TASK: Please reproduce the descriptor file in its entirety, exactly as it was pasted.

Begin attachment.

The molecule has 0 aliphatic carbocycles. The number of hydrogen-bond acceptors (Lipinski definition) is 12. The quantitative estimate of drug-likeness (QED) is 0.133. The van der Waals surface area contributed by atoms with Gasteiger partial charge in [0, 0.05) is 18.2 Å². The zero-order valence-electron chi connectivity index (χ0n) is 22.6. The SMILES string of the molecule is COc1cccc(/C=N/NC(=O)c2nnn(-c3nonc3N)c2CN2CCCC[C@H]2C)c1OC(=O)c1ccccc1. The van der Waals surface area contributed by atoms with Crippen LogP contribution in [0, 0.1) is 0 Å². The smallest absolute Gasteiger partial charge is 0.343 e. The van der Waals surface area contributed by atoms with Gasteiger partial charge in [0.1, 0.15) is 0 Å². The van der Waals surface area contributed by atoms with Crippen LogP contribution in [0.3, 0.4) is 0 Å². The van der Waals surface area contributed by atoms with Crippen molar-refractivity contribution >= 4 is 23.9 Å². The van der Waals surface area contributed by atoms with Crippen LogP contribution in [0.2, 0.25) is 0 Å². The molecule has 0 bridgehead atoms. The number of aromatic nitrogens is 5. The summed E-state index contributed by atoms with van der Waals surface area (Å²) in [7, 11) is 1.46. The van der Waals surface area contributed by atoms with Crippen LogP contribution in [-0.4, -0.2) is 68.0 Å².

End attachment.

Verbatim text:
The molecule has 0 aliphatic carbocycles. The number of hydrogen-bond acceptors (Lipinski definition) is 12. The quantitative estimate of drug-likeness (QED) is 0.133. The van der Waals surface area contributed by atoms with Gasteiger partial charge in [0, 0.05) is 18.2 Å². The zero-order valence-electron chi connectivity index (χ0n) is 22.6. The SMILES string of the molecule is COc1cccc(/C=N/NC(=O)c2nnn(-c3nonc3N)c2CN2CCCC[C@H]2C)c1OC(=O)c1ccccc1. The van der Waals surface area contributed by atoms with Crippen LogP contribution in [0, 0.1) is 0 Å². The smallest absolute Gasteiger partial charge is 0.343 e. The van der Waals surface area contributed by atoms with Gasteiger partial charge in [0.1, 0.15) is 0 Å². The van der Waals surface area contributed by atoms with Crippen LogP contribution in [0.3, 0.4) is 0 Å². The van der Waals surface area contributed by atoms with Crippen molar-refractivity contribution >= 4 is 23.9 Å². The van der Waals surface area contributed by atoms with Crippen LogP contribution in [0.2, 0.25) is 0 Å². The molecule has 0 bridgehead atoms. The number of aromatic nitrogens is 5. The summed E-state index contributed by atoms with van der Waals surface area (Å²) in [7, 11) is 1.46. The van der Waals surface area contributed by atoms with Crippen LogP contribution in [-0.4, -0.2) is 68.0 Å².